Several months every year hunters take to the woods to scout for their next hunt. We monitor trail cameras, observe creek crossings, and stare into soybean fields during the late summer for the chance to catch a glimpse of velvet antlers. We do a number of things, but when given the chance to obtain some of the most informative details we often let it slip through our fingers. This important information is something the GrowingDeer.tv Team never passes up and neither should you.
Every successful hunt is a learning experience. On top of all the excitement from the hunt, we can also gain information for our next hunt. Recently, Grant’s youngest daughter, Rae, harvested a nice bird during Missouri’s youth turkey season. The following day I took my Razor Blaze knife and cut into the crop of the turkey. The crop serves as the stomach of the turkey and by inspecting the interior of the crop you can learn where that turkey spent the day feeding. The crop of this specific turkey contained acorns and wheat. No surprise on the wheat, as this turkey was shot in an Eagle Seed Broadside plot which contains several different cool season plants. The acorns told us not to overrule hunting turkeys in the woods.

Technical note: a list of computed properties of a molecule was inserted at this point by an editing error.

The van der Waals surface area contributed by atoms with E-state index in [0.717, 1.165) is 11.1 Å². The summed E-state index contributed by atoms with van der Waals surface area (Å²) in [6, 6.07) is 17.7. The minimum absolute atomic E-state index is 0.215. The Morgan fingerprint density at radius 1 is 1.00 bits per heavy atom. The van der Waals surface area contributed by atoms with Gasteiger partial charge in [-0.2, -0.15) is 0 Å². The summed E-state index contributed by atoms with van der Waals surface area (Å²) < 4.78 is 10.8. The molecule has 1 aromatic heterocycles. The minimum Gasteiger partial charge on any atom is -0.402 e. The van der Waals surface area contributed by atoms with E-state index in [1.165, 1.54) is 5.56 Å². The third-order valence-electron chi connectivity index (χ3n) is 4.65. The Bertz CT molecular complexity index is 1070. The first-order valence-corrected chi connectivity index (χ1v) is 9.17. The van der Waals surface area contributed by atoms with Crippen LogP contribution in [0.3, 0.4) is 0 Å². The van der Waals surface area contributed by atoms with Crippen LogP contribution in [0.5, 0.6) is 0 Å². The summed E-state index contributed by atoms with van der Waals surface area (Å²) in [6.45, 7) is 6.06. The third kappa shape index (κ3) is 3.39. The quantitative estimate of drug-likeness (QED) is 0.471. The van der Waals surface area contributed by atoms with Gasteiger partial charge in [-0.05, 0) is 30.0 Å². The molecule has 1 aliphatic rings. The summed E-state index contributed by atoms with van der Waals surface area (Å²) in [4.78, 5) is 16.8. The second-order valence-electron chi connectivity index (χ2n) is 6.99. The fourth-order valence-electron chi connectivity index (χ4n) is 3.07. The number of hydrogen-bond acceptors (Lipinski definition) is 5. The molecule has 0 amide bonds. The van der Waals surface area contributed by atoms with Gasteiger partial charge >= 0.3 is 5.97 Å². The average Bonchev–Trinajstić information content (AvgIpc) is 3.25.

It’s mid April and a lot of hunters may believe that the acorn consumption is over and that animals will be using other food sources. After looking in the crop of this turkey, we know that’s not true. Season opens up for everyone in Missouri on Monday and you can bet at some point we’ll be chasing turkeys in the timber!
Daydreaming of long beards and long spurs,